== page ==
Interactive Map: Income Gap In Garden State Seventh Highest In U.S.

The loss of high-paying factory jobs and state tax policy have contributed to growing inequality, experts say

More than one in 10 New Jerseyans lived in poverty last year, and the state has one of the largest income gaps in the nation, according to new data released Friday.

The national Center on Budget and Policy Priorities, a Washington-based progressive think tank, put out a report that found New Jersey had the seventh highest income inequality in the country last year, as the richest 5 percent of households in the state had an average income 16 times higher than the poorest 20 percent. According to the report, titled How State Tax Policies Can Stop Increasing Inequality and Start Reducing It, the top 20 percent of the state’s households got almost half of the income, without counting capital gains, while the bottom 20 percent had only 5 percent.

At the same time, the U.S. Census Bureau released its 2015 Small Area Income and Poverty Estimates, which found 10.8 percent of the state’s population is living in poverty. That’s slightly less than the 11.1 percent estimate for 2014 but still higher than the 2010 estimate of 10.2 percent shortly after the official end of the Great Recession and significantly higher than the pre-recession estimate of 8.7 percent. Census officials estimate 946,000 New Jerseyans were living below the federal poverty level last year, 22 percent more than a decade earlier.

The slight drop in poverty from 2014 accompanied an apparent slight increase in the state’s median household income. However, the 2015 income estimate of $72,337 is within the margin of error of the 2014 estimate, meaning there was likely very little income change from year to year.

CBPP’s data for New Jersey was more striking in showing the differences in income by group. The average income, exclusive of capital gains, was more than $400,000 for the top 5 percent of New Jersey households. The poorest 20 percent had an average income of $25,600. That was just about $1,400 above the federal poverty limit for a family of four.

“Over the last 3 1/2 decades, income gains in the economy have gone largely to the richest households,” said Elizabeth McNichol, who wrote the report.

In New Jersey’s case, the report shows that income for the wealthiest 1 percent nearly tripled between 1979 and 2013, while income for the other 99 percent grew by just 20 percent.

The reasons include an unequal growth in wages fueled by the loss in high-paying manufacturing jobs and growth in lower-paying service sector jobs, as well as growth in investment income going primarily to the wealthy. McNichol said that while states had little influence over those causes, the inequality nevertheless “was made worse by state policy.”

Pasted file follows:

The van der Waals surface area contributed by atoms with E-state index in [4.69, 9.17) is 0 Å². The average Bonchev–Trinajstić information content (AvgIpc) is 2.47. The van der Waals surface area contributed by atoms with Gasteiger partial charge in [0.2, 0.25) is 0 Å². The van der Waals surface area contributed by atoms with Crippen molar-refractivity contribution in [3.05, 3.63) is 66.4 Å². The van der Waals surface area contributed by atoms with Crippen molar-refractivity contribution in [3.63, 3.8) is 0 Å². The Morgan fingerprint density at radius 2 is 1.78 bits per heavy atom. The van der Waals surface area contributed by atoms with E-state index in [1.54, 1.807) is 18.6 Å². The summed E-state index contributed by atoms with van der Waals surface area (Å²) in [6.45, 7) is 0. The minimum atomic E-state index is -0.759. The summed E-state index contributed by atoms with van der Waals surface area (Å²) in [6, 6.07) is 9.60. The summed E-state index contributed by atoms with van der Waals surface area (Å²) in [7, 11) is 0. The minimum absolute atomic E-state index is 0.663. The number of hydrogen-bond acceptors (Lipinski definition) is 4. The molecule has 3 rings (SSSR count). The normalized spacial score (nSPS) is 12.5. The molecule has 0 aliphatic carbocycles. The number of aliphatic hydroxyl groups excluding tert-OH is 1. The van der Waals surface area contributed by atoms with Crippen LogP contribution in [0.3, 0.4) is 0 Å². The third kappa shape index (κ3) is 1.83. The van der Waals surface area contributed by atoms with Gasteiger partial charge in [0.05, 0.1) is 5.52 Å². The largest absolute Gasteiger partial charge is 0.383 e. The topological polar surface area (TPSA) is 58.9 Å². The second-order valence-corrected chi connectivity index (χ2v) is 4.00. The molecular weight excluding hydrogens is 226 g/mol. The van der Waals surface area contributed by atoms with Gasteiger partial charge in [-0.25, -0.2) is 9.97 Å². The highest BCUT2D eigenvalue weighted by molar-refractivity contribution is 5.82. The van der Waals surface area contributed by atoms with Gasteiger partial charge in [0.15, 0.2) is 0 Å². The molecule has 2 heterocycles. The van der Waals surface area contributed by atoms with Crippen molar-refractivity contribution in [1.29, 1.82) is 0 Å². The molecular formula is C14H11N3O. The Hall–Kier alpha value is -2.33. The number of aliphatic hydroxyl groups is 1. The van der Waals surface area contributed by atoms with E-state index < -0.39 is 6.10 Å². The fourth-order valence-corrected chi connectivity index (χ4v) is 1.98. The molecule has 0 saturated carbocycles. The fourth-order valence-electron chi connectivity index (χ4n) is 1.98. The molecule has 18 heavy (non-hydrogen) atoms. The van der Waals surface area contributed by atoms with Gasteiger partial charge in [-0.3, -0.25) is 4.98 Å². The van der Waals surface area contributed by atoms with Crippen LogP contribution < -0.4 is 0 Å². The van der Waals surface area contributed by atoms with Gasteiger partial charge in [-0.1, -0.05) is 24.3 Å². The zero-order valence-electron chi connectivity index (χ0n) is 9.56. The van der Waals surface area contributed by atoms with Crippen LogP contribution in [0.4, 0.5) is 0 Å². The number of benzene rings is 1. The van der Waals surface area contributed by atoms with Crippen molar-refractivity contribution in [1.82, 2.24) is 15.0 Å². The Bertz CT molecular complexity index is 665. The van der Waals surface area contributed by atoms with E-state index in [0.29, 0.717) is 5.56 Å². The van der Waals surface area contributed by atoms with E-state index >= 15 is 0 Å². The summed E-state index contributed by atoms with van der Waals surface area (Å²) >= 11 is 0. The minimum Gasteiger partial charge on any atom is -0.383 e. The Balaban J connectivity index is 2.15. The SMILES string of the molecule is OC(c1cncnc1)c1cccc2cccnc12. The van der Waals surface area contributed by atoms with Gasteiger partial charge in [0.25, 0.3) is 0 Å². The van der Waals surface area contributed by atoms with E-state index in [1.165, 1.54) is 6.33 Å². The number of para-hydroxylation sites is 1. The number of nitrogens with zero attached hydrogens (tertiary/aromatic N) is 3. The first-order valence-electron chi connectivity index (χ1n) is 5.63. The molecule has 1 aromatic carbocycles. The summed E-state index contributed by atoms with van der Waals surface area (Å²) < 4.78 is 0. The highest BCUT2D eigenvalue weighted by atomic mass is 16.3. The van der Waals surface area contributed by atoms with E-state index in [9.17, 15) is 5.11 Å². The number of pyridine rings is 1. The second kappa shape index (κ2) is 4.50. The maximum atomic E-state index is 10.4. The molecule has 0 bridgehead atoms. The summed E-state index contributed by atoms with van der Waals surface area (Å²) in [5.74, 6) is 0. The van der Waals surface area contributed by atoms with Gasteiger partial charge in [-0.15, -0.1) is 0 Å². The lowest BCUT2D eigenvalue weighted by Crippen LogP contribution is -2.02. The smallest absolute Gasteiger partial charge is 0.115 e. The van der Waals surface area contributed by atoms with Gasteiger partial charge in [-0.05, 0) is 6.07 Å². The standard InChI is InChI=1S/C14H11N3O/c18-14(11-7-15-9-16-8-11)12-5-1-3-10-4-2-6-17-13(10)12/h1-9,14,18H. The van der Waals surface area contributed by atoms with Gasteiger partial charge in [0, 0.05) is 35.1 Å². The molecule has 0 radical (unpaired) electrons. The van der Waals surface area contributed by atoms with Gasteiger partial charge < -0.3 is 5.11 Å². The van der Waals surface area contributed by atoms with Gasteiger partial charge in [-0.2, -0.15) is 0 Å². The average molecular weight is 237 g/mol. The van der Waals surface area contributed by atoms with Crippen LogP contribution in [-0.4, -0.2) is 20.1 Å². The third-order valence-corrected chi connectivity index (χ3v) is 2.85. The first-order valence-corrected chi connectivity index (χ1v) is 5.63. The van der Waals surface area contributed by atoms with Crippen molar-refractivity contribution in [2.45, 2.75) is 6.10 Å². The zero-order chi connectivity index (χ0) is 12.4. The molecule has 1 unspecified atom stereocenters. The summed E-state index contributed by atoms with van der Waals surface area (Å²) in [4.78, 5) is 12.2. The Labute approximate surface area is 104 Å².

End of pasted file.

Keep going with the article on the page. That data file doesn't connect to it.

For instance, Jon Whiten, vice president of New Jersey Policy Perspective, a CBPP partner, said that the state has reduced taxes for those at the highest income levels and for corporations, given tax breaks to companies for moving jobs from one area of the state to another, and “shredded” the safety net of programs for those with low incomes.

“The Democrats and the governor recently passed a tax plan with key components that will, without a doubt, worsen income inequality,” Whiten said of the recent deal to increase the gas tax, and eliminate the estate tax in 2018.

Within the state, the census data shows the usual differences. Hunterdon County had the lowest rate of poverty, 5 percent, and highest median household income, $102,797. The greatest proportion of the poor lived in Hudson County, nearly 18 percent of its population. Households in Cumberland County had the lowest median income, less than half of Hunterdon’s, at $50,259.

States have some power to address inequalities, and the report suggested ways to do so. These include making income tax more equal by raising the rate for those with very high incomes, eliminating costly tax breaks for corporations, broadening the sales tax base to cover more services used by the wealthy, and expanding earned income tax credits.

“Inequality is both a barrier to Americans striving to provide for themselves and their families and a drag on future economic growth,” McNichol said. “Reducing it should be a high priority for state policymakers.”

While Whiten held out little hope for positive change in the next year, he said that in 2018, with the change in the administration, “we can reset the agenda” to help boost working class families and those in poverty. Among NJPP’s goals will be to “roll back the worst” tax and policy decisions by the Christie administration.

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